(RxWiki News) Cancer tumors create their own network of blood vessels to stay alive. Scientists have found a way to use this network to enhance the effects of cancer treatments.
Injecting animal tumors with the neurotransmitter dopamine has been shown to improve the delivery and effectiveness of anticancer drugs. The dopamine also increases oxygen levels in the tumor, which usually improves the effectiveness of both chemotherapy drugs and radiation therapy.
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These are the findings of a study conducted at Ohio State University Comprehensive Cancer Center – Arthur G. James Cancer Hospital and Richard J. Solove Research Institute. Lead investigator Dr. Sujit Basu says the use of dopamine may hold promise in treating not only cancer, but other conditions in which normalizing blood vessel function could improve treatment response.
Tumors develop blood vessels, but they don't do a very good job of supplying blood to the tumor. This in turn limits the ability of chemotherapy drugs to be delivered to the tumor and deprives the mass of oxygen. Tumor cells that don't have adequate oxygen become resistant to both drugs and radiation.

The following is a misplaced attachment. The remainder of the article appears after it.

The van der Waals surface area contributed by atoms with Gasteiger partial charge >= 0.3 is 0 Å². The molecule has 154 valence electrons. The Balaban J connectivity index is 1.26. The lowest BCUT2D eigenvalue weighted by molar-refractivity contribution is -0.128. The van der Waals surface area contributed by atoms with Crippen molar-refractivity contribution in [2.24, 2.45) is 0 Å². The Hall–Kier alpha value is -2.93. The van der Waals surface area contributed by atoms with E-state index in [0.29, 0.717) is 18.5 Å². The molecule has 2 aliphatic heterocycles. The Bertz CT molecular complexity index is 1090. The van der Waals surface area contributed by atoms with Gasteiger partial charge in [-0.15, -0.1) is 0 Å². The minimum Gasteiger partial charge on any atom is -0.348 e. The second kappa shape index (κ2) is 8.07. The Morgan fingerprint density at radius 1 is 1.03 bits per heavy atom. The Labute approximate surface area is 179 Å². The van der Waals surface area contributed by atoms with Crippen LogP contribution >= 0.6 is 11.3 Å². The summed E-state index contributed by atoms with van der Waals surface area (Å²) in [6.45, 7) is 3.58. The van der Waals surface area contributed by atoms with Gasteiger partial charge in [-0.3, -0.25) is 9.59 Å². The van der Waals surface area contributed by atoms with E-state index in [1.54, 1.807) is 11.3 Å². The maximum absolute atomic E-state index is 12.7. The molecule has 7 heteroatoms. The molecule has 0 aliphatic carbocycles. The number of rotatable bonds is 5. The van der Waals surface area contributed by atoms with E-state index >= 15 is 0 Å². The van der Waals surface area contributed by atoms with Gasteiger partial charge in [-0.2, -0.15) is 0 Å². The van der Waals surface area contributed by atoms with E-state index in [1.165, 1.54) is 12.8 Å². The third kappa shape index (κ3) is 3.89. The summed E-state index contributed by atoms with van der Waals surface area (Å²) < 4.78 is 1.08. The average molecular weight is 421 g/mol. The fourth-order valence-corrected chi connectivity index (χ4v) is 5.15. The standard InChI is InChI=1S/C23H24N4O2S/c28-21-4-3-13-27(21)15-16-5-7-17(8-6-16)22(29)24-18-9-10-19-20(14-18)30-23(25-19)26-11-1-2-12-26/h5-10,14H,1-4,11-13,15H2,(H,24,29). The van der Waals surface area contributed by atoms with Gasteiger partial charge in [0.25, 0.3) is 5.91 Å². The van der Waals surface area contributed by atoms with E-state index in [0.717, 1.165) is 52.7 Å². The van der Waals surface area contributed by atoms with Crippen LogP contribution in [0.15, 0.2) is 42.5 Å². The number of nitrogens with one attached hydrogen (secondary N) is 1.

Dr. Basu and his colleagues found that the tumor tissue used in the study lacked dopamine. When the tissue was treated with the neurotransmitter, the tumor blood vessels regained normal appearance and function.
Mice model human colon cancer tumors injected with dopamine accumulated twice the amount of chemotherapy drug administered and were one-third the size of tumors treated with the chemotherapy agent only.
"Overall, our findings suggest that the normalization of tumor blood vessels using the neurotransmitter dopamine might be an important approach for improving therapeutic efficacy in the treatment of cancer patients," said Basu, associate professor of pathology and a researcher in the OSUCCC – James Experimental Therapeutics Program.
Findings from this study are published online in the Proceedings of the National Academy of Sciences.